IVAN LINS was born in 1945, and finished his studies at Cambridge, Massachusetts, getting a degree in chemistry. Self-taught in music, Lins reached his first success toward the end of the '60s, with works of an unmistakably romantic taste, made even more vivid by a rhythmic swing inherited from the traditional samba. "Madalena" (launched by Elis Regina), "O Amor é o Meu País" (used for a long time as the boarding music by the national Brazilian airline company, Varig), and "Dinorah" (presented by George Benson in the best-selling recording Give Me the Night) were among Lins' early hits. A composer of delicious harmonic complexity and fascinating sense of rhythm, Lins has also made himself known in Brazil and abroad, for the soundtracks he composed for many Brazilian films and soap operas.

Lins developed in the creative ferment of the '60s, when the wind of American and English pop music blew strong in Brazil. Among his heroes were Frank Sinatra and Pat Boone, even if, as he declared some years ago, "when I started my idol was David Clayton-Thomas of Blood, Sweat and Tears... and I sang with the hoarse voice to imitate him."

He founded his own group, the Piramidal Quartet, with Aldir Blanc on drums, Cesárius Alvim on bass, and Luis Cachaça on flute. They played instrumental themes and occasionally performed at the Jovem Theater of Rio. Here Ivan was noticed by the vocalist Nara Leão, who realized that his destiny was tied to composition. But he carried on playing music as a hobby, because in the daytime he worked as a pharmacist. At the beginning of the '70s came the success of "O Amor é o Meu País" (The Love is My Country) and the beginning of his association with lyricist Ronaldo Monteiro de Souza.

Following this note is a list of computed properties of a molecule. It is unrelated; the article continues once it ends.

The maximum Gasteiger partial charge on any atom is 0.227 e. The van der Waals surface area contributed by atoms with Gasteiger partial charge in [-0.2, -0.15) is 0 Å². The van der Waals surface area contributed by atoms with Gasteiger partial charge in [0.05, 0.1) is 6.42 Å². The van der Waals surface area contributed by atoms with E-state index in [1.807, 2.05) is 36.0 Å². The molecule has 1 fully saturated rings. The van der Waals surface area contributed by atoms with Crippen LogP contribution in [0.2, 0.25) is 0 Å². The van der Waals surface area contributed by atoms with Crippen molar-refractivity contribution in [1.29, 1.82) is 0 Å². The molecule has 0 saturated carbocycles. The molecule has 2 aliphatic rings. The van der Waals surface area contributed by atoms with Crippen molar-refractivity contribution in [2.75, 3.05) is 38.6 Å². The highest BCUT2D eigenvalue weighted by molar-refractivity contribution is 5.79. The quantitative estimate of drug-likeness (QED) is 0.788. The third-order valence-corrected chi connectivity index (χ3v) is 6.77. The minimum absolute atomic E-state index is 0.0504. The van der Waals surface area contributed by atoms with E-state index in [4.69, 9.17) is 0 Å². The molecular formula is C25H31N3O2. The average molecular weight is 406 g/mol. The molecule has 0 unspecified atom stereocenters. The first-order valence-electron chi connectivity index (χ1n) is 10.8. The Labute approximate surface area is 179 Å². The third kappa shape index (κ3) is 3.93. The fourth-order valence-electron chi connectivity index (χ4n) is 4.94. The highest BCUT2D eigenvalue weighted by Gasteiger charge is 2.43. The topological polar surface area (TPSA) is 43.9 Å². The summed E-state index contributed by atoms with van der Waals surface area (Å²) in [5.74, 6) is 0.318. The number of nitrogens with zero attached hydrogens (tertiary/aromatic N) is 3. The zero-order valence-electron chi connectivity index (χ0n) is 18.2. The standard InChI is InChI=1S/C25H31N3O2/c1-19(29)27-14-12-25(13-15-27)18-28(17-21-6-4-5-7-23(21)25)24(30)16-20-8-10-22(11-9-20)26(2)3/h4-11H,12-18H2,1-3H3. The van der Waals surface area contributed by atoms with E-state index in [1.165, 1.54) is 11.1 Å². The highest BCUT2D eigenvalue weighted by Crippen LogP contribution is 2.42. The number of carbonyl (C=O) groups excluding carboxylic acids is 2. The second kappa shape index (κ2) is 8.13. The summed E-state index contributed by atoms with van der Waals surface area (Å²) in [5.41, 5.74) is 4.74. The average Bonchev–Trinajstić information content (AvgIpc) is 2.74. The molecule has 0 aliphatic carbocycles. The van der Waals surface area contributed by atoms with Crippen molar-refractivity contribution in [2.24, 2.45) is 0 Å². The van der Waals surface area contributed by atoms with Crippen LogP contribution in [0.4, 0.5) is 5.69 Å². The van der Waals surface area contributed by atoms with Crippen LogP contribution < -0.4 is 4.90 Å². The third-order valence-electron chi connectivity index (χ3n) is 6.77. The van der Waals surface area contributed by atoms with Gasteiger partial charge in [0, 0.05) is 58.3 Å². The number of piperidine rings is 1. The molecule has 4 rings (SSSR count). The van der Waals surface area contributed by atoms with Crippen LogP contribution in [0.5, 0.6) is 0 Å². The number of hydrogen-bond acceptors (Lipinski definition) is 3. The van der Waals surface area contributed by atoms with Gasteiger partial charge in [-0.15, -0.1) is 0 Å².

For Lins - who in the meantime had founded the University Artistic Movement, with colleagues Aldir Blanc and Gonzaquinha - it was a golden moment. Interviews and television appearances multiplied, and the introverted boy became a star. Starting from the bossa nova, he created attractive pop melodies enjoyable at different levels.

In 1973 came a turn. An album with the autobiographical title Quem Sou Eu? (Who Am I?) cleaned up the image the media had put on him. A year later came the most important meeting of his artistic life, with lyricist Vítor Martins, who with Lins would write some of the most beautiful Brazilian songs of the last 30 years, such as "Abre Alas" (Corridors),"Somos Todos Iguais Nesta Noite" (We Are All Alike Tonight), "Novo Tempo" (New Time), "Começar de Novo" (Begin Again), "Dinorah," and "Desesperar Jamais" (Never Despair). They have become standards of Brazilian popular music and of international pop music. Lins also grew as a performer during these years.

Many artists the world over have interpreted songs by Lins: Ella Fitzgerald, Quincy Jones, Sarah Vaughan, Chucho Valdés, Betty Carter, Nancy Wilson, Kenny Burrell, Toots Thielemans, Manhattan Transfer, and George Benson, to name only some of them. In 2000 a tribute album was released, A Love Affair - The Music of Ivan Lins (Telarc). It won the 2001 Grammy for Best Male Pop Vocal for the song "She Walks this Earth" (Soberana Rosa) interpreted by Sting.

Ivan Lins has appeared several times at the Hollywood Bowl; in 2002 he headlined The Beat of Brazil! on KCRW's World Festival, and in 2005 he participated in A Celebration of Jobim on the jazz series.